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Donor Family Returns to St. Joseph's Regional Medical Center to Give Thanks

May 27, 2015

PATERSON, NJ - After six-week old Melissa Bena was fatally injured in an auto accident in March of 2013, her parents made the decision to donate her organs to others in need.  Baby ...

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Red Cross Encourages Families to Make Water Safety a Priority this Summer

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Better Than a Field Trip: the Great Falls Becomes Part of School 7's Curriculum

By PATERSONPRESS.COM STAFF

December 4, 2012 at 3:19 PM

 

 

 

PATERSON, NJ – Over the next four years, the current group of fifth-graders at School 7 will have a new classroom – the Paterson Great Falls National Historical Park.

As part of partnership between Paterson Public Schools and the National Park Service, that class will experience a curriculum using the Great Falls for place-based lesson plans on art, science, technology, engineering and mathematics, according to Park Ranger Ilyse Goldman

The program will involve all grades at School 7, but the primary focus will be the current fifth-graders who would graduate in 2016, the 100th anniversary of the National Park Service, officials said.

“The National Park Service is looking forward to a second century of stewardship of America’s special places. But to be successful in the next century we have to begin teaching the values of historic and natural preservation to the next generation of park stewards,” said Darren Boch, park superintendent.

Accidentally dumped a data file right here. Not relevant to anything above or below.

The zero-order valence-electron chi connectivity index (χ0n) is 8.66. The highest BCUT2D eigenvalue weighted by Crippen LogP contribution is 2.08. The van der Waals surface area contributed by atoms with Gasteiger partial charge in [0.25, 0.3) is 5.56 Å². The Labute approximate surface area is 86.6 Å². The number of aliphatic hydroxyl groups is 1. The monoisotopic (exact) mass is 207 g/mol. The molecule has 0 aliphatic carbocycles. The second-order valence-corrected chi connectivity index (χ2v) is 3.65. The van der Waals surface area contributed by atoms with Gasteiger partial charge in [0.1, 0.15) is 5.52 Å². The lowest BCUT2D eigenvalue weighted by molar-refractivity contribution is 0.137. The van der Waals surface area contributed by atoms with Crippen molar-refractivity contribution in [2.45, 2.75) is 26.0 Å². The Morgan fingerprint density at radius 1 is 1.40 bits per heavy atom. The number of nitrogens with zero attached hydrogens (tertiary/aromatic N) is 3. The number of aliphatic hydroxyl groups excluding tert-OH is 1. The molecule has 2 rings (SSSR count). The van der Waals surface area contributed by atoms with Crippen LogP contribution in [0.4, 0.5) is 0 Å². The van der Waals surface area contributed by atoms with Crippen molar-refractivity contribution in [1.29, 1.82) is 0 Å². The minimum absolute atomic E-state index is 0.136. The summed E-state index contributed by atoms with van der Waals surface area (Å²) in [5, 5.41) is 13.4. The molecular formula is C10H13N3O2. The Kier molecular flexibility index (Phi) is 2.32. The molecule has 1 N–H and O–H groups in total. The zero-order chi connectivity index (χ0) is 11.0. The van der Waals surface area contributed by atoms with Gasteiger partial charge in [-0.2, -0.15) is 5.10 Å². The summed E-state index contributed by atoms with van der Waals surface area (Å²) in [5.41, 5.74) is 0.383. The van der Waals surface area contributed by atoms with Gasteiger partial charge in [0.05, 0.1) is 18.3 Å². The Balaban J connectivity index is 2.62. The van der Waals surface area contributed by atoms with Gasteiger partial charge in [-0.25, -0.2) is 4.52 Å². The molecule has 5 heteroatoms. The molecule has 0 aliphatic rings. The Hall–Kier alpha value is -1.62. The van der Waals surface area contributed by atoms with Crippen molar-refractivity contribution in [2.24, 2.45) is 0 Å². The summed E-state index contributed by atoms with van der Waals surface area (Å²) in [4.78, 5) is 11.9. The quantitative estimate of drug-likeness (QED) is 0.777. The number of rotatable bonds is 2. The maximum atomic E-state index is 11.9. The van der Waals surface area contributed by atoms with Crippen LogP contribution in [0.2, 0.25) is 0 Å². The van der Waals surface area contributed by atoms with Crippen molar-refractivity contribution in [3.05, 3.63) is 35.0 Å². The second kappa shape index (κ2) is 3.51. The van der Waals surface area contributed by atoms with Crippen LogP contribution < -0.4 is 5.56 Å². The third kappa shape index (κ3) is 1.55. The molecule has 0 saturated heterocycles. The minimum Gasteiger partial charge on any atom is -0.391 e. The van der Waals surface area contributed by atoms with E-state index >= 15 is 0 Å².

Eventually, the fifth-graders would perform a service project to enhance the visitor experience at the park, officials said.

Boch said he hoped the “adopt-a-class” initiative would become a springboard for other programs between the park service and school district.

School 7 principal JoAnn Cardillo said she “has a strong belief that the National Park Service could offer many educational and job-related opportunities for our students while instilling a sense of pride for the role that their city played in developing the nation.”   

The federal government officially designated the Great Falls as a national park about 13 months ago. The 77-foot-high waterfall is the second largest by volume and width east of the Mississippi River, according to the park service.

But the park designation focuses as much on the area’s historical significance as it does the natural beauty. Alexander Hamilton, the first U.S. Secretary of the Treasury and Paterson’s founder, picked the location to harness water power to drive manufacturing and help start America’s Industrial Rvolution.